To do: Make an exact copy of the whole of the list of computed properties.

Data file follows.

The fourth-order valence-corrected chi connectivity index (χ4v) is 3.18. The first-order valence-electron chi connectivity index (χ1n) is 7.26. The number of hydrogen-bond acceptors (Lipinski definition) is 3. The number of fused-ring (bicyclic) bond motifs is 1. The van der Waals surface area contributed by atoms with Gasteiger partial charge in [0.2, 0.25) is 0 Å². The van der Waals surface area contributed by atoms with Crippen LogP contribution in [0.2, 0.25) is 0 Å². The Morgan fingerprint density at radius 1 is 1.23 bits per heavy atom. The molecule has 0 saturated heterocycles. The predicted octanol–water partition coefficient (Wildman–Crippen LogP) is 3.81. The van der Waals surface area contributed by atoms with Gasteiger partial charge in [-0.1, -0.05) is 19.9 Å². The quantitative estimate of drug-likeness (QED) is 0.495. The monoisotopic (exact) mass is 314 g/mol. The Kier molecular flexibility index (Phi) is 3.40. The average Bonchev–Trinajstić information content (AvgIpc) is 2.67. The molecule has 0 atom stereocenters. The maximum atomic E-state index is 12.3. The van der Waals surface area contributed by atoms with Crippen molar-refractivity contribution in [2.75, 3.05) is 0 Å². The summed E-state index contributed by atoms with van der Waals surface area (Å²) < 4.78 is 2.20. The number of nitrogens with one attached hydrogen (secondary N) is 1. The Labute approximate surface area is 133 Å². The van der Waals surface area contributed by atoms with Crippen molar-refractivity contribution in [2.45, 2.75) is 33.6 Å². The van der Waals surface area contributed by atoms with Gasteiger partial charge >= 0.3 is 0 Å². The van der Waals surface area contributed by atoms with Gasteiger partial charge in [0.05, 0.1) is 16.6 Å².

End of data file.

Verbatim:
The fourth-order valence-corrected chi connectivity index (χ4v) is 3.18. The first-order valence-electron chi connectivity index (χ1n) is 7.26. The number of hydrogen-bond acceptors (Lipinski definition) is 3. The number of fused-ring (bicyclic) bond motifs is 1. The van der Waals surface area contributed by atoms with Gasteiger partial charge in [0.2, 0.25) is 0 Å². The van der Waals surface area contributed by atoms with Crippen LogP contribution in [0.2, 0.25) is 0 Å². The Morgan fingerprint density at radius 1 is 1.23 bits per heavy atom. The molecule has 0 saturated heterocycles. The predicted octanol–water partition coefficient (Wildman–Crippen LogP) is 3.81. The van der Waals surface area contributed by atoms with Gasteiger partial charge in [-0.1, -0.05) is 19.9 Å². The quantitative estimate of drug-likeness (QED) is 0.495. The monoisotopic (exact) mass is 314 g/mol. The Kier molecular flexibility index (Phi) is 3.40. The average Bonchev–Trinajstić information content (AvgIpc) is 2.67. The molecule has 0 atom stereocenters. The maximum atomic E-state index is 12.3. The van der Waals surface area contributed by atoms with Crippen molar-refractivity contribution in [2.75, 3.05) is 0 Å². The summed E-state index contributed by atoms with van der Waals surface area (Å²) < 4.78 is 2.20. The number of nitrogens with one attached hydrogen (secondary N) is 1. The Labute approximate surface area is 133 Å². The van der Waals surface area contributed by atoms with Crippen molar-refractivity contribution in [2.45, 2.75) is 33.6 Å². The van der Waals surface area contributed by atoms with Gasteiger partial charge >= 0.3 is 0 Å². The van der Waals surface area contributed by atoms with Gasteiger partial charge in [0.05, 0.1) is 16.6 Å².